A Biographical Dictionary of Eminent Scotsmen, Volume 9

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Blackie, 1855 - Scotland
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Page 532 - On a buoy in the storm it floated and swung, And over the waves its warning rung. When the Rock was hid by the surge's swell, The mariners heard the warning Bell ; And then they knew the perilous Rock, And blest the Abbot of Aberbrothok.
Page 457 - The nursery shows thy pictured wall, Thy bat, thy bow, Thy cloak and bonnet, club and ball : But where art thou ? A corner holds thine empty chair, Thy playthings, idly scattered there, But speak to us of our despair, Casa Wappy...
Page 427 - He made a very ill appearance : he was very big : his hair red, hanging oddly about him : his tongue was too big for his mouth, which made him bedew all that he talked to : and his whole manner was rough and boisterous, and very unfit for a court.
Page 417 - I now mixed up some vermilion in melted grease, and inscribed, in large characters, on the South-East face of the rock on which we had slept last night, this brief memorial - 'Alexander Mackenzie, from Canada, by land, the twenty-second of July, one thousand seven hundred and ninety-three.
Page 624 - ... sure not to be misunderstood. There were beautiful and accomplished women to adorn and enjoy this circle. The weather was as Elysian as the scenery. There were brilliant cavalcades through the woods in the mornings, and delicious boatings on the Lake by moonlight ; and the last day " the Admiral of the Lake " presided over one of the most splendid regattas that ever enlivened Windermere.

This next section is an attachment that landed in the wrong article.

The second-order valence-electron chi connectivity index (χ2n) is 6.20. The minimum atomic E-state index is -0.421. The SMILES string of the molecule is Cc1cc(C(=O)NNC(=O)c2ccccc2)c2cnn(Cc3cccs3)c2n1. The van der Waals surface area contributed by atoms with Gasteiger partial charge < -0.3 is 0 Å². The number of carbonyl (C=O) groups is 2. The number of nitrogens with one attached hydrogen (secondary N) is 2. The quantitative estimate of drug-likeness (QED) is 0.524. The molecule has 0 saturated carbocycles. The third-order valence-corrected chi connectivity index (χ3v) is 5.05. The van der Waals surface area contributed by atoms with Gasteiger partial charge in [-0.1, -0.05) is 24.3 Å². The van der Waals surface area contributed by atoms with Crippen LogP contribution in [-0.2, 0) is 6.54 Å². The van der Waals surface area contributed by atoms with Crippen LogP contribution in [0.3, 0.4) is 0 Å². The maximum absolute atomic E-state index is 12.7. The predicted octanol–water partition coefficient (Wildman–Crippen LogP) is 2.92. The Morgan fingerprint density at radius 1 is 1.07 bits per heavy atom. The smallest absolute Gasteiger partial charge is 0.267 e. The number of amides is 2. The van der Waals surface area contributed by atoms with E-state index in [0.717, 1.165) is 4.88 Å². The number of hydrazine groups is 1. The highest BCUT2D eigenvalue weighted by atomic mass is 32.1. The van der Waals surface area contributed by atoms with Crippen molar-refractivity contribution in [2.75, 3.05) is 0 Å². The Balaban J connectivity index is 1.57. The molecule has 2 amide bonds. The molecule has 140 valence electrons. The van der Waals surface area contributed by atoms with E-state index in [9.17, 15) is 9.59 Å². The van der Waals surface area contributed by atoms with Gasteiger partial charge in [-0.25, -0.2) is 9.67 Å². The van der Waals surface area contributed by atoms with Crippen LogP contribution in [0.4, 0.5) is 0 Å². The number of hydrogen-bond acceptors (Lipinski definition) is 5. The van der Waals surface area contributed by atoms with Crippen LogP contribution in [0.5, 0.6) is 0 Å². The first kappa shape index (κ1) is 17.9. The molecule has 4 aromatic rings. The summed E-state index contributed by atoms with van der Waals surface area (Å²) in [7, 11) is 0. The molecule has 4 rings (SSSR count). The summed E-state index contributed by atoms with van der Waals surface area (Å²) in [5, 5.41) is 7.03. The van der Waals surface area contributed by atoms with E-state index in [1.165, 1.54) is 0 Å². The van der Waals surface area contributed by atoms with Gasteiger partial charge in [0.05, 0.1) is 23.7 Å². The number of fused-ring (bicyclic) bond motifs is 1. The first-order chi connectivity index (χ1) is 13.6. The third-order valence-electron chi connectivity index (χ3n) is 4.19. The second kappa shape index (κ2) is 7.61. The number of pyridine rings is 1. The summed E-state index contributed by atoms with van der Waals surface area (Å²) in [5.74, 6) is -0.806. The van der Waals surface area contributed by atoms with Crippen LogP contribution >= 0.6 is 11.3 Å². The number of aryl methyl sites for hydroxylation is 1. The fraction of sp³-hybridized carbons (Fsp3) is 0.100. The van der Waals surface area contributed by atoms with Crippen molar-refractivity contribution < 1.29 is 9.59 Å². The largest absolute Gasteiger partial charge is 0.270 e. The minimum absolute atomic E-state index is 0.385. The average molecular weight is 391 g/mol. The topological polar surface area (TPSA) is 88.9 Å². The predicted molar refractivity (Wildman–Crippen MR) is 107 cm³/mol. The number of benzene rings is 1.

Page 601 - ... proceedings which have been sanctioned by Her Majesty's Government, and by the Legislature of the country ; and more especially, in respect that there has been an infringement on the liberties of our Constitution, so that we could not now constitute this Court without a violation of the terms of the union between Church and State in this land, as now authoritatively declared, I must protest against our proceeding further. The reasons that have led me to come to this conclusion, are fully set...
Page 536 - LOQUITUR Far in the bosom of the deep, O'er these wild shelves my watch I keep, A ruddy gem of changeful light, Bound on the dusky brow of night, The seaman bids my lustre hail. And scorns to strike his timorous sail.
Page 458 - God," thus he prayed aloud, naming every syllable with a long-drawn-out solemnity, " not separate between my soul and my body, till He has made a final and eternal separation between my soul and sin : for the sake of my Redeemer !" His sufferings became more and more severe.
Page 466 - ... it to say, that this prosecution is carried on chiefly with a view of putting a stop to the meetings of the associated clubs in Sheffield ; and it is hoped that if we are fortunate enough to succeed in convicting the prisoner, it will go a great way towards curbing the insolence they have uniformly manifested, and particularly since the late acquittals.

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